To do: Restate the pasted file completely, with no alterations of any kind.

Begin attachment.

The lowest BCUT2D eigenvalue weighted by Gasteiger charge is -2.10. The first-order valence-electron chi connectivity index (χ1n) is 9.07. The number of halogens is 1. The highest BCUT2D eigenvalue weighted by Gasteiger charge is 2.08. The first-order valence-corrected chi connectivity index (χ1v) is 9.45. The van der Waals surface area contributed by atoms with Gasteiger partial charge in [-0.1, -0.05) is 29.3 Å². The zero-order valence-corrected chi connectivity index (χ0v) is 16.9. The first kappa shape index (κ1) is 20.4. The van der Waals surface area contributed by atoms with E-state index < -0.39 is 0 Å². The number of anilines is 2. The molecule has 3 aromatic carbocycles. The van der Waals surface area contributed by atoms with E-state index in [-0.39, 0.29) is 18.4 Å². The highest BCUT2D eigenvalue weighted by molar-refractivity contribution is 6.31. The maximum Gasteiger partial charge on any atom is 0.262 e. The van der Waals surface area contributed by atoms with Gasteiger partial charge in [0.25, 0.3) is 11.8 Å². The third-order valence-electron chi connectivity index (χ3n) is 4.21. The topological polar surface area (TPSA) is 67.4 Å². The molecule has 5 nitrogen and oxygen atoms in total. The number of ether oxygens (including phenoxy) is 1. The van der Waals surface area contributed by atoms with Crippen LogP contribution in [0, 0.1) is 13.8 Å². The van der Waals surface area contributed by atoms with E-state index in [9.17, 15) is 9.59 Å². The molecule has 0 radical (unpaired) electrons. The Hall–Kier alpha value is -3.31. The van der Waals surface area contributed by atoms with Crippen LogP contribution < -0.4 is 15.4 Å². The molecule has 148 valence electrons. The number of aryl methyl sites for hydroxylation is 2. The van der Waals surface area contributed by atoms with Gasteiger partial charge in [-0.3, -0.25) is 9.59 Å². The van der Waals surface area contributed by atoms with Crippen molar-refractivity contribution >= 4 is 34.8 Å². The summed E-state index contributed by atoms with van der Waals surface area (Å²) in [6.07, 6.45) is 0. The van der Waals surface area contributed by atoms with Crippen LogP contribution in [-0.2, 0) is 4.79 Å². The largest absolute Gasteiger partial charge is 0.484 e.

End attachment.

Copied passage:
The lowest BCUT2D eigenvalue weighted by Gasteiger charge is -2.10. The first-order valence-electron chi connectivity index (χ1n) is 9.07. The number of halogens is 1. The highest BCUT2D eigenvalue weighted by Gasteiger charge is 2.08. The first-order valence-corrected chi connectivity index (χ1v) is 9.45. The van der Waals surface area contributed by atoms with Gasteiger partial charge in [-0.1, -0.05) is 29.3 Å². The zero-order valence-corrected chi connectivity index (χ0v) is 16.9. The first kappa shape index (κ1) is 20.4. The van der Waals surface area contributed by atoms with E-state index < -0.39 is 0 Å². The number of anilines is 2. The molecule has 3 aromatic carbocycles. The van der Waals surface area contributed by atoms with E-state index in [-0.39, 0.29) is 18.4 Å². The highest BCUT2D eigenvalue weighted by molar-refractivity contribution is 6.31. The maximum Gasteiger partial charge on any atom is 0.262 e. The van der Waals surface area contributed by atoms with Gasteiger partial charge in [0.25, 0.3) is 11.8 Å². The third-order valence-electron chi connectivity index (χ3n) is 4.21. The topological polar surface area (TPSA) is 67.4 Å². The molecule has 5 nitrogen and oxygen atoms in total. The number of ether oxygens (including phenoxy) is 1. The van der Waals surface area contributed by atoms with Crippen LogP contribution in [0, 0.1) is 13.8 Å². The van der Waals surface area contributed by atoms with E-state index in [9.17, 15) is 9.59 Å². The molecule has 0 radical (unpaired) electrons. The Hall–Kier alpha value is -3.31. The van der Waals surface area contributed by atoms with Crippen LogP contribution < -0.4 is 15.4 Å². The molecule has 148 valence electrons. The number of aryl methyl sites for hydroxylation is 2. The van der Waals surface area contributed by atoms with Gasteiger partial charge in [-0.3, -0.25) is 9.59 Å². The van der Waals surface area contributed by atoms with Crippen molar-refractivity contribution >= 4 is 34.8 Å². The summed E-state index contributed by atoms with van der Waals surface area (Å²) in [6.07, 6.45) is 0. The van der Waals surface area contributed by atoms with Crippen LogP contribution in [-0.2, 0) is 4.79 Å². The largest absolute Gasteiger partial charge is 0.484 e.